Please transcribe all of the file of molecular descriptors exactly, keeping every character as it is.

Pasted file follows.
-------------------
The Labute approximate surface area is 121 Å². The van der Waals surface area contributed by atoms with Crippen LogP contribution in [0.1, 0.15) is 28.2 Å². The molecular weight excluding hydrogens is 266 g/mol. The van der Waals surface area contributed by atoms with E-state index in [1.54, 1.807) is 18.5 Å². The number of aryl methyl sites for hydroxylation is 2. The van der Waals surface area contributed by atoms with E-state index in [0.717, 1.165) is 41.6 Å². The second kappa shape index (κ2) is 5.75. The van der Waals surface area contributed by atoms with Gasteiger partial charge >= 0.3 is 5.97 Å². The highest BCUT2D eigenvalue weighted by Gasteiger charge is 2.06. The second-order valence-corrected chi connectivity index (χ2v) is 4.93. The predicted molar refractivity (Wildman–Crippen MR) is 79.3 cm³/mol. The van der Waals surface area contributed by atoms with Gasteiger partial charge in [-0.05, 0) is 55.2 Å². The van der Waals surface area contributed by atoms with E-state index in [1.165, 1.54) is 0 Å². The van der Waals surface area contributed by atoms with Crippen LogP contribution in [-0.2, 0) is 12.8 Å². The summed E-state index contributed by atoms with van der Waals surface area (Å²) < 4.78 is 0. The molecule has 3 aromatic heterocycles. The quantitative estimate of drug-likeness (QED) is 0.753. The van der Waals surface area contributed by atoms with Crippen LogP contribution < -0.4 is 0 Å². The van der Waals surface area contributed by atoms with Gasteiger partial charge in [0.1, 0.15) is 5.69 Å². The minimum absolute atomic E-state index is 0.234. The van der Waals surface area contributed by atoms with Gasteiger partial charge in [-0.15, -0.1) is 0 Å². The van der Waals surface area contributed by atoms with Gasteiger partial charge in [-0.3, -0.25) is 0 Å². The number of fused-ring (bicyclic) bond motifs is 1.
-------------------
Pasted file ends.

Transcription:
The Labute approximate surface area is 121 Å². The van der Waals surface area contributed by atoms with Crippen LogP contribution in [0.1, 0.15) is 28.2 Å². The molecular weight excluding hydrogens is 266 g/mol. The van der Waals surface area contributed by atoms with E-state index in [1.54, 1.807) is 18.5 Å². The number of aryl methyl sites for hydroxylation is 2. The van der Waals surface area contributed by atoms with E-state index in [0.717, 1.165) is 41.6 Å². The second kappa shape index (κ2) is 5.75. The van der Waals surface area contributed by atoms with Gasteiger partial charge >= 0.3 is 5.97 Å². The highest BCUT2D eigenvalue weighted by Gasteiger charge is 2.06. The second-order valence-corrected chi connectivity index (χ2v) is 4.93. The predicted molar refractivity (Wildman–Crippen MR) is 79.3 cm³/mol. The van der Waals surface area contributed by atoms with Gasteiger partial charge in [-0.05, 0) is 55.2 Å². The van der Waals surface area contributed by atoms with E-state index in [1.165, 1.54) is 0 Å². The van der Waals surface area contributed by atoms with Crippen LogP contribution in [-0.2, 0) is 12.8 Å². The summed E-state index contributed by atoms with van der Waals surface area (Å²) < 4.78 is 0. The molecule has 3 aromatic heterocycles. The quantitative estimate of drug-likeness (QED) is 0.753. The van der Waals surface area contributed by atoms with Crippen LogP contribution < -0.4 is 0 Å². The van der Waals surface area contributed by atoms with Gasteiger partial charge in [0.1, 0.15) is 5.69 Å². The minimum absolute atomic E-state index is 0.234. The van der Waals surface area contributed by atoms with Gasteiger partial charge in [-0.15, -0.1) is 0 Å². The van der Waals surface area contributed by atoms with Gasteiger partial charge in [-0.3, -0.25) is 0 Å². The number of fused-ring (bicyclic) bond motifs is 1.